Throughout 2010 I have kept a close eye on local area foreclosures numbers. Specifically tracking the percent of foreclosure homes in our MLS inventories and the effects those numbers have on our local market for buyer and sellers.
Foreclosures can be very attractive for buyers hunting for a great deal, they often come with deep discounts, selling far beneath the average $/sqft. Along with the great price tag, these homes tend to sell in less time. The average “days on the market” for Lewis County foreclosure homes sold over the last month is 54 days vs. 191 days for non-foreclosure home sales. A smart investor/buyer looking for a great deal, is wise to work with an agent who can keep a constant eye out new arrivals and know the ins and outs of what a typical bank wants to see on an offer. Even in today’s market, getting there early and presenting a flawless offer meeting the lender requirements can make all the difference.
For sellers having a high percent of bank owned foreclosure properties available to buyers, can add to the already tough challenges of selling in today’s market. Competing with the price is an obvious factor. The average $/sqft of foreclosure homes sold over the last 30 days was $67/sqft vs. $112/sqft for the average non-foreclosure homes sales, that makes a significant difference in the price tag, over $67,000 on the typical 1500 sqft home. Although a large number of foreclosure properties are in need of repairs making financing difficult and those don’t always attract the same type of buyer. So many of the available foreclosure homes won’t necessarily compete with the typical seller owned home on the MLS but they are an indicator of overall health of our housing market. Check out todays numbers below.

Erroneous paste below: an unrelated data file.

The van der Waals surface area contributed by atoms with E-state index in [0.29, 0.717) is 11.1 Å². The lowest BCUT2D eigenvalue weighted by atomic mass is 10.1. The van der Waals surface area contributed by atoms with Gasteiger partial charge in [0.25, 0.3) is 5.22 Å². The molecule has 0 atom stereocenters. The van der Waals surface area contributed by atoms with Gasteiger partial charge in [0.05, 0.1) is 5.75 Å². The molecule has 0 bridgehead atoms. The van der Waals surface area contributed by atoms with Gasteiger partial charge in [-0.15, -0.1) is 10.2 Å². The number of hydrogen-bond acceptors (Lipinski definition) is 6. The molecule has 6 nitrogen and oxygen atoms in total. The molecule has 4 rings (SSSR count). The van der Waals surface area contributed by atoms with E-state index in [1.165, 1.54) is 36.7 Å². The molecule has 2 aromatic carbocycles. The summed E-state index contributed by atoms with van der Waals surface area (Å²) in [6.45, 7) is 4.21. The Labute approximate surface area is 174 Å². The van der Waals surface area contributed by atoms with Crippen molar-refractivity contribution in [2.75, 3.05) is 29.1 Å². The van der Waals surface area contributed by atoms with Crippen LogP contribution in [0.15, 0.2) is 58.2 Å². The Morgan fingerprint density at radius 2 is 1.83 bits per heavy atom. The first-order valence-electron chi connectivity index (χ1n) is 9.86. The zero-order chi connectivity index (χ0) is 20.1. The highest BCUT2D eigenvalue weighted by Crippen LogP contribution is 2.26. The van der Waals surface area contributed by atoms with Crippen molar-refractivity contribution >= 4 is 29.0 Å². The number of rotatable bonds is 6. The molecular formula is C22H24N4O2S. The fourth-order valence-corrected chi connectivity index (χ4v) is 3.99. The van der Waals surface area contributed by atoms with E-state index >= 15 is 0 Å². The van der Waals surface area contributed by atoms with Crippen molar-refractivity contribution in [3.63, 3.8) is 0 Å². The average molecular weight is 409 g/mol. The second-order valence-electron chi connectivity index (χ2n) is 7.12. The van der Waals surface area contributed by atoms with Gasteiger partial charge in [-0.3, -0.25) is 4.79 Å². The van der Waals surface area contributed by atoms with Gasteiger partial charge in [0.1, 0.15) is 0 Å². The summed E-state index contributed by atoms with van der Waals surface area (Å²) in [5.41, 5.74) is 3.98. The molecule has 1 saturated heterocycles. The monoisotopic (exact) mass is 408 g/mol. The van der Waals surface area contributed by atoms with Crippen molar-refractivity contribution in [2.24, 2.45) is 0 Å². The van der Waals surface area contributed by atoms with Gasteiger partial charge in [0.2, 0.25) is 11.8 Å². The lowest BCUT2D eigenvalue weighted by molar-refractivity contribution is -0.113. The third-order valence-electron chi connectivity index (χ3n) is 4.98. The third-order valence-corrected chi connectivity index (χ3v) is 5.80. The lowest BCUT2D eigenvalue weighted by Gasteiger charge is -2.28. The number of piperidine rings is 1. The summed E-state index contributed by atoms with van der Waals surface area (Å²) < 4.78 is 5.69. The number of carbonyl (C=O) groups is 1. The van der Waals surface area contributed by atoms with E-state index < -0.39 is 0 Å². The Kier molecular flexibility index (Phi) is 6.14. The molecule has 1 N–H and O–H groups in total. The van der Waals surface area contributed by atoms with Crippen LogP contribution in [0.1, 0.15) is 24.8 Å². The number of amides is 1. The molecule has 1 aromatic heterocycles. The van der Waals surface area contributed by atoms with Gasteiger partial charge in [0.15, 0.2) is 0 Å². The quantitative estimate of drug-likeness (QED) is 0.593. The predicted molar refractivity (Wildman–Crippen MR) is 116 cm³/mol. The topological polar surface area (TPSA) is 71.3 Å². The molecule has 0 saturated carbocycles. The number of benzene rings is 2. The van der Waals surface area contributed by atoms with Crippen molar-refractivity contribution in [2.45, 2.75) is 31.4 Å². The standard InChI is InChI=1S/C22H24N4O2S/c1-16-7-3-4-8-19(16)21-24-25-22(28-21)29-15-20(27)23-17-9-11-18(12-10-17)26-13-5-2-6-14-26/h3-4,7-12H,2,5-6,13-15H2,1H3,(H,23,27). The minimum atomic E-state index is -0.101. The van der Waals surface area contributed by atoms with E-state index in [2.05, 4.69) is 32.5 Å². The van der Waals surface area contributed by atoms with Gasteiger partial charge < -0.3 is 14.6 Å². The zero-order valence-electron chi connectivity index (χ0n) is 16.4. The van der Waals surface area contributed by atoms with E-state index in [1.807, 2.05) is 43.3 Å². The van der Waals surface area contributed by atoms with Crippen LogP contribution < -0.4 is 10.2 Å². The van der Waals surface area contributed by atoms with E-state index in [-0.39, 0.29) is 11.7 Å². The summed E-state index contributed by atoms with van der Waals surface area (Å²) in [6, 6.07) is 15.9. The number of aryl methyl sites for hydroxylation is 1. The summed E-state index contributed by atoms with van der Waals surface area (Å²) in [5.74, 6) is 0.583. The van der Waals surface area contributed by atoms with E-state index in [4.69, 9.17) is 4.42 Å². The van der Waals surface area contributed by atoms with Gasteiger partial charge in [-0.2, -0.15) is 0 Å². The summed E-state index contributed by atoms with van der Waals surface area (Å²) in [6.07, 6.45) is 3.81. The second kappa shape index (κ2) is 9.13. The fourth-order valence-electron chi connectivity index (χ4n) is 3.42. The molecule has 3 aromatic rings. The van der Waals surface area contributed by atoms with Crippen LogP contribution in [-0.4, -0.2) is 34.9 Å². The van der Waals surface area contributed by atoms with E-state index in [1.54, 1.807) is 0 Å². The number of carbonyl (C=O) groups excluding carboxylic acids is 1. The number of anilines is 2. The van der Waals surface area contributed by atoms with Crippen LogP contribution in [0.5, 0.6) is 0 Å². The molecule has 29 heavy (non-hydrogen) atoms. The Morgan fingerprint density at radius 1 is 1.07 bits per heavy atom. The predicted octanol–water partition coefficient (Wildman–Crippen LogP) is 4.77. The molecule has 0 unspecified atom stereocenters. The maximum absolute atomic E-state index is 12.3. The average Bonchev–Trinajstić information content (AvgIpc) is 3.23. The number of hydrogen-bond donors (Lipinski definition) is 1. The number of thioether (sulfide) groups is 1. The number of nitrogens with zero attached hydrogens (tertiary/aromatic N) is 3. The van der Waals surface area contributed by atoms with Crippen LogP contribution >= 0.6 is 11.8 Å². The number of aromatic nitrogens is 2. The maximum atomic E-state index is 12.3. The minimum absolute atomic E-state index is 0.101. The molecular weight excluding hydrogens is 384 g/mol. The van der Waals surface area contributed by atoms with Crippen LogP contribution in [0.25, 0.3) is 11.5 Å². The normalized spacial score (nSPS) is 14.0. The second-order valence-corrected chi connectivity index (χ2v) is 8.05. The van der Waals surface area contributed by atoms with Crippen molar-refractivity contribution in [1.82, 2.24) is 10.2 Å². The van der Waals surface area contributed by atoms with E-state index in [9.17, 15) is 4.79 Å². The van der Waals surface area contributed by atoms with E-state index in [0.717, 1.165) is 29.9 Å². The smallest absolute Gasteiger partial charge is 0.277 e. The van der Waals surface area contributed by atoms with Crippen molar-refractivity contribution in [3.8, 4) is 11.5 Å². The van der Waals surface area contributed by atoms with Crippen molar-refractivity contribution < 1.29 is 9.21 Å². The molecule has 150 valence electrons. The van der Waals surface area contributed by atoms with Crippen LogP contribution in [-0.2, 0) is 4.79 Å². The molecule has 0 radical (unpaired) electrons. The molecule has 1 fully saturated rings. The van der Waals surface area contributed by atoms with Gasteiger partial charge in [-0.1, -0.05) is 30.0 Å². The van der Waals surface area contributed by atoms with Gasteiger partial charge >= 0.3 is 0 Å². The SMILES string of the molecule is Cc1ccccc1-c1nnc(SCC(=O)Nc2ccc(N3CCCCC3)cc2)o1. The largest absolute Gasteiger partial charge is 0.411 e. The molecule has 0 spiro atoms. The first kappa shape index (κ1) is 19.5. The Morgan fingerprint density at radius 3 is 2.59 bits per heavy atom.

Dice image credit to http://www.freedigitalphotos.net/images/view_photog.php?photogid=987
A look back…..
Interest rates Oct 2008 6.20 %
Interest rates Oct 2009 4.95%
Interest rates Oct 2010 4.23%
Homes for sale
Price of Avg sold home Oct 2009 $150,260
Price of Avg sold home Oct 2010 $160,592
Sales Oct 2009 vs 2010
I welcome 2011 and look forward to the continued recovery in our local real estate market.
Bring it on!
Image: Francesco Marino / FreeDigitalPhotos.net
We are in a unique Real Estate market, and how to get a home sold is changing. Sellers can benefit from having a price plan from the start. Too often we see sellers list above market price and remain there too long, causing their home to linger on the market. I am recommending a price plan from day one. Start by comparing the seller’s range to the current market range.
Determining the ranges
•1) Every seller has a price they desire for their home, along with a bottom dollar figure that they won’t or can’t sell below. This is the seller’s price range for their home.
•2) Every home has a value range, based on similar homes available on the market and recent sales of similar homes from low to high. This is the current market value range. The appraiser will look at this to confirm value for the buyer’s lender.
In an ideal world these two ranges will compliment each other.
Have a price plan.
A starting point
A waiting period __#days
Methodical price reductions, with the % of reduction and time intervals based on the seller’s motivation and particular circumstances. Put future reductions on paper from the start. In today’s market, selling takes more than a quiet wait for the buyer, it takes planning and seller motivation. Having a price plan sets the course of action in the seller’s hands, keeps their listing active and puts a focus on price, which we all know is a key factor in getting the home sold.